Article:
Watch Live: Hearing with Johnson & Johnson over Oklahoma judge’s alleged miscalculation

Out-of-state districts target Oklahoma teachers on Facebook

This is an archived article and the information in the article may be outdated. Please look at the time stamp on the story to see when it was last updated.

OKLAHOMA CITY - It seemed to be back to business as usual on Tuesday at the Oklahoma State Capitol.

There was even enough room on the fourth floor rotunda for a square dancing group to perform their moves.

“With do si do and dancing back at the capitol,” said Oklahoma City teacher Edith Vickers. “Everything back to normal. Hello? It’s tough. It is very tough. I feel like we’ve been slapped in the face.”

Delegations of teachers were still at the state capitol on Tuesday, filling the gallery in the House as representatives continued to discuss education funding. But, there were no crowds out in the rotundas.

With mixed reviews on the outcomes of the teacher walkout, out-of-state districts know the dissatisfaction is still there.

“I think the reaction to this could either be empowerment and action moving forward or it could be a demoralization of the state doesn’t care about us,” said Edmond teacher Rachelle Freund. “I’m not surprised that other states are going to capitalize on that.”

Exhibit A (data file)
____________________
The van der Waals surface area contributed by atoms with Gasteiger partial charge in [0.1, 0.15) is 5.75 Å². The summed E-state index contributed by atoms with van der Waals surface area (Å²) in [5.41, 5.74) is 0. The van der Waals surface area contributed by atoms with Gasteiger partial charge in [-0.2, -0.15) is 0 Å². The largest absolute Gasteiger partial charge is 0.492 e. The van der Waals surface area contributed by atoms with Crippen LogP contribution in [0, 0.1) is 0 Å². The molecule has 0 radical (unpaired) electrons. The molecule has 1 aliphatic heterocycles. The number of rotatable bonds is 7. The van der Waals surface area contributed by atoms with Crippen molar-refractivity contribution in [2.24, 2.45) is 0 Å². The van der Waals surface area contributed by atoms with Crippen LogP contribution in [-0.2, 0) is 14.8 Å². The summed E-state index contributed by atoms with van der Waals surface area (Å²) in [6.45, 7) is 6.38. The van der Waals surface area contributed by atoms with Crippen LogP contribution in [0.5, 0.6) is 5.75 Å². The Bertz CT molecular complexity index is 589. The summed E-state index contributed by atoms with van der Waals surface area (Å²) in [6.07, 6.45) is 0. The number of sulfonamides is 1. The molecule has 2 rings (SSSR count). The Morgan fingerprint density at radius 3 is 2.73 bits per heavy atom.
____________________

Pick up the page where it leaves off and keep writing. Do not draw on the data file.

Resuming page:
And, some Edmond educators said they’re using Facebook.

Donni Harris found an application from San Antonio in her feed with a $1,200 relocation stipend in the ad.

“I know a lot of our teachers are leaving us,” Harris said. "It kind of worried me. So, I was just - how easy is this."

Harris said they obviously know she’s an educator. She’s been posting on social media during the walkout.

She doesn’t want to leave Oklahoma but is concerned about those who might.

“It was just so convenient, so accessible and just so easy for our teaches to leave us,” Harris said. "And, it’s pretty scary, and we have to step up."

“We’ve got people trying to steal us away and, with the way the climate is now, I would imagine that there are some teachers that are going to go for it,” said James Larrison, another Edmond teacher who saw the San Antonio application in his Facebook feed.

“Why not take advantage of that? If I was in San Antonio or any other state, really,” said Ed Allen, president of the Oklahoma City teacher’s union. "I think this is a very fertile ground to recruit teachers and our lawmakers ought to keep that in mind."

Many districts are continuing to send delegations of teachers up to the capitol.

Allen said he does not believe they are going to secure any more funding but they just want the legislators to know they are watching them.

Notice: you are using an outdated browser. Microsoft does not recommend using IE as your default browser. Some features on this website, like video and images, might not work properly. For the best experience, please upgrade your browser.